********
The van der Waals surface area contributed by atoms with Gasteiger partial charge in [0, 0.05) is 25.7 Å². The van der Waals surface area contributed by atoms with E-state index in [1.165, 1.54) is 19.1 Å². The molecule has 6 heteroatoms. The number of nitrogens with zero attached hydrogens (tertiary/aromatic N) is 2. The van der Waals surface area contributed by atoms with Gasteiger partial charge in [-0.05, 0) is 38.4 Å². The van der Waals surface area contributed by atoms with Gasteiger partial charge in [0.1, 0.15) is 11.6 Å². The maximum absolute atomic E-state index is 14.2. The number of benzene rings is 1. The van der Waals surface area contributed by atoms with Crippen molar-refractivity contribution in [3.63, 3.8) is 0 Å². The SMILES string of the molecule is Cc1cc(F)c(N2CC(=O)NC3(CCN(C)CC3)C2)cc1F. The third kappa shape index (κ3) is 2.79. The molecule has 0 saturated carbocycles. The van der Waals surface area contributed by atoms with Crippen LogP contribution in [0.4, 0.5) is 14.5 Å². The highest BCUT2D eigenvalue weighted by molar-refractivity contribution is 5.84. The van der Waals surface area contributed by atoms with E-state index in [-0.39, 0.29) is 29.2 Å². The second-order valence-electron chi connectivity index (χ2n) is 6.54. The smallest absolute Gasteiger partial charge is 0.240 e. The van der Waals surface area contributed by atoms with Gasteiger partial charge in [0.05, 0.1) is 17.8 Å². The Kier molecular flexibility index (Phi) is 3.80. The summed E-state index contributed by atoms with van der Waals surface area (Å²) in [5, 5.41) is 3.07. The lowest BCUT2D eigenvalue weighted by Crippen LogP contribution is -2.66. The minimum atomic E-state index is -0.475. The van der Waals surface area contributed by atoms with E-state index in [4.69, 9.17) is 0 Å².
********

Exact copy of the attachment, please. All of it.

The van der Waals surface area contributed by atoms with Gasteiger partial charge in [0, 0.05) is 25.7 Å². The van der Waals surface area contributed by atoms with E-state index in [1.165, 1.54) is 19.1 Å². The molecule has 6 heteroatoms. The number of nitrogens with zero attached hydrogens (tertiary/aromatic N) is 2. The van der Waals surface area contributed by atoms with Gasteiger partial charge in [-0.05, 0) is 38.4 Å². The van der Waals surface area contributed by atoms with Gasteiger partial charge in [0.1, 0.15) is 11.6 Å². The maximum absolute atomic E-state index is 14.2. The number of benzene rings is 1. The van der Waals surface area contributed by atoms with Crippen molar-refractivity contribution in [3.63, 3.8) is 0 Å². The SMILES string of the molecule is Cc1cc(F)c(N2CC(=O)NC3(CCN(C)CC3)C2)cc1F. The third kappa shape index (κ3) is 2.79. The molecule has 0 saturated carbocycles. The van der Waals surface area contributed by atoms with Crippen LogP contribution in [0.4, 0.5) is 14.5 Å². The highest BCUT2D eigenvalue weighted by molar-refractivity contribution is 5.84. The van der Waals surface area contributed by atoms with E-state index in [-0.39, 0.29) is 29.2 Å². The second-order valence-electron chi connectivity index (χ2n) is 6.54. The smallest absolute Gasteiger partial charge is 0.240 e. The van der Waals surface area contributed by atoms with Gasteiger partial charge in [0.05, 0.1) is 17.8 Å². The Kier molecular flexibility index (Phi) is 3.80. The summed E-state index contributed by atoms with van der Waals surface area (Å²) in [5, 5.41) is 3.07. The lowest BCUT2D eigenvalue weighted by Crippen LogP contribution is -2.66. The minimum atomic E-state index is -0.475. The van der Waals surface area contributed by atoms with E-state index in [4.69, 9.17) is 0 Å².